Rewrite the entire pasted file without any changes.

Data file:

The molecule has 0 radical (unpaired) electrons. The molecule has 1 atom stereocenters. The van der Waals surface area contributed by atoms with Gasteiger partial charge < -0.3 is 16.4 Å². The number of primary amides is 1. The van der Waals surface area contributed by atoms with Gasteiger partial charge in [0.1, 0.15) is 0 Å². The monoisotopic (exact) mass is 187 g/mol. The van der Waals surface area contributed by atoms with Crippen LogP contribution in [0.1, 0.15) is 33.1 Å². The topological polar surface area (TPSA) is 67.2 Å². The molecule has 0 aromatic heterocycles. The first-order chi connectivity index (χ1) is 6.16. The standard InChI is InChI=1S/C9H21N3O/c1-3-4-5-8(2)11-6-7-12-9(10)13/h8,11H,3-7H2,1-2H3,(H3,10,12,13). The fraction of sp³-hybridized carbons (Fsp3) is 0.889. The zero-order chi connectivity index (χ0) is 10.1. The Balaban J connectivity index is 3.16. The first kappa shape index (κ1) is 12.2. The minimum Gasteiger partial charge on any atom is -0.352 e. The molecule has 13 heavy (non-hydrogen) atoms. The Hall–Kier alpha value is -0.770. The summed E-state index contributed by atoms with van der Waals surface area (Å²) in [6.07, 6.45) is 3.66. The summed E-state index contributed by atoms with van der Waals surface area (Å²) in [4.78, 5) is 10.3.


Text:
The molecule has 0 radical (unpaired) electrons. The molecule has 1 atom stereocenters. The van der Waals surface area contributed by atoms with Gasteiger partial charge < -0.3 is 16.4 Å². The number of primary amides is 1. The van der Waals surface area contributed by atoms with Gasteiger partial charge in [0.1, 0.15) is 0 Å². The monoisotopic (exact) mass is 187 g/mol. The van der Waals surface area contributed by atoms with Crippen LogP contribution in [0.1, 0.15) is 33.1 Å². The topological polar surface area (TPSA) is 67.2 Å². The molecule has 0 aromatic heterocycles. The first-order chi connectivity index (χ1) is 6.16. The standard InChI is InChI=1S/C9H21N3O/c1-3-4-5-8(2)11-6-7-12-9(10)13/h8,11H,3-7H2,1-2H3,(H3,10,12,13). The fraction of sp³-hybridized carbons (Fsp3) is 0.889. The zero-order chi connectivity index (χ0) is 10.1. The Balaban J connectivity index is 3.16. The first kappa shape index (κ1) is 12.2. The minimum Gasteiger partial charge on any atom is -0.352 e. The molecule has 13 heavy (non-hydrogen) atoms. The Hall–Kier alpha value is -0.770. The summed E-state index contributed by atoms with van der Waals surface area (Å²) in [6.07, 6.45) is 3.66. The summed E-state index contributed by atoms with van der Waals surface area (Å²) in [4.78, 5) is 10.3.